Posts Tagged takt

Calculating Average Daily Demand, Not a No-Brainer

Lean is largely about satisfying customer requirements. That’s near impossible if the lean practitioner does not understand demand. In fact, misunderstand average daily demand (ADD) and the impact can be significant – inaccurate takt times, improper demand segmentation, poorly sized kanban, incorrect reorder points, etc.

Calculating average daily demand can be deceptively complex. There are a handful of things to consider.

  • SKU and part number versus product family. Kanban is applied at the SKU and part number level, so ADD must be calculated at that level as well. When calculating takt time, ADD is often, but not always, determined at the product family level or at least the group of products or services that are produced or delivered within a given line, cell or team.
  • True demand. Do not blindly accept what was sold, produced, processed, purchased, or issued as true historical demand. Often this demand is: 1) capped by internal constraints, whether capacity or execution related, leaving unmet demand (that may or may not be fulfilled by competitors or may become backordered), or 2) artificially inflated due to overproduction, purchasing of excess stock, etc. If the barriers to constrained demand will be addressed in the near future, then include both historical met and unmet demand. In the area of overproduction or over-purchasing, identify the real demand and use it.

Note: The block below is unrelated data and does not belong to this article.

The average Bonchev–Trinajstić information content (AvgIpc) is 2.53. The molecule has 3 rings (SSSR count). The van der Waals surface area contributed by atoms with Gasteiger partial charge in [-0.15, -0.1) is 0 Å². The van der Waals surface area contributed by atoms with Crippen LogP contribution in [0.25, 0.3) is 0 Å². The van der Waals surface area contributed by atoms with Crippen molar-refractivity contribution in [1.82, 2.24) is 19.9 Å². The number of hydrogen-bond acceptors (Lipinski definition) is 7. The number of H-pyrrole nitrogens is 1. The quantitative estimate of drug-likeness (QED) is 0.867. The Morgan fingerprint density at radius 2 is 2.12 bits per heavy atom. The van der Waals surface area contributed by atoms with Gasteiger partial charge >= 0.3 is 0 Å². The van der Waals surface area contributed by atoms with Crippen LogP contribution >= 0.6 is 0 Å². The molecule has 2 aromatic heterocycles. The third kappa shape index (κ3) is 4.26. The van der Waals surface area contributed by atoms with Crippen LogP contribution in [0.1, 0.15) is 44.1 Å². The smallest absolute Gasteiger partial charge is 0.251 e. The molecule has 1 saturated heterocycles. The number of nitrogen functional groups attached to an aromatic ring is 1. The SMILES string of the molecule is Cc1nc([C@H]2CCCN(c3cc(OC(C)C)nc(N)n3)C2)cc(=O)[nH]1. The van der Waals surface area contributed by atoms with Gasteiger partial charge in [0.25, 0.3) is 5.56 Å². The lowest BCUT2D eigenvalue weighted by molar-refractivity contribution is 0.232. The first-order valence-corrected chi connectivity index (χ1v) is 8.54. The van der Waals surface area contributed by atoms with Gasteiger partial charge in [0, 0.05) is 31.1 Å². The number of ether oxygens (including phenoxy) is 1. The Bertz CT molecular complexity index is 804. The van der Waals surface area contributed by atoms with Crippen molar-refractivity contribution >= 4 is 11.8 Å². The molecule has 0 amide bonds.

• Historical versus forecasted demand. If forecasted demand is different than historical and the lean practitioner has faith in the forecast accuracy, then forecast should be used to determine ADD (with historical most likely used to determine demand variation). Otherwise, use historical demand.
  • Abnormal historical demand. Historical demand, whether considered for the purpose of determining ADD or/and demand variation may very well contain abnormal data. If it is significant and there is a reasonable probability that something of that nature and magnitude will not occur in the future (i.e. one time order or marketing promotion), then it may be prudent to exclude that data from the analysis.
  • Demand horizon. Demand is rarely constant over extended periods of time. Narrowing the demand horizon will increase the risk of missing seasonality, cyclicality and/or other significant variation. This is important for the calculation of both ADD and demand variation. The historical horizon often should be as much as 12 to 36 months, with forecasted future horizon 3 to 18 plus months. Statistically speaking, the practitioner needs 25 +/- data points to make valid calculations.
  • Demand time buckets. Clearly, the size of demand time buckets does not impact the purely mathematical calculation of ADD. However, the use of daily or weekly demand time buckets, as opposed to monthly or quarterly, does provide the necessary insight to visually identify abnormal demand, inflection points for seasonal demand changes, etc. Furthermore, smaller buckets are required for calculating statistically valid demand variation (really, the coefficient of variation (CV)).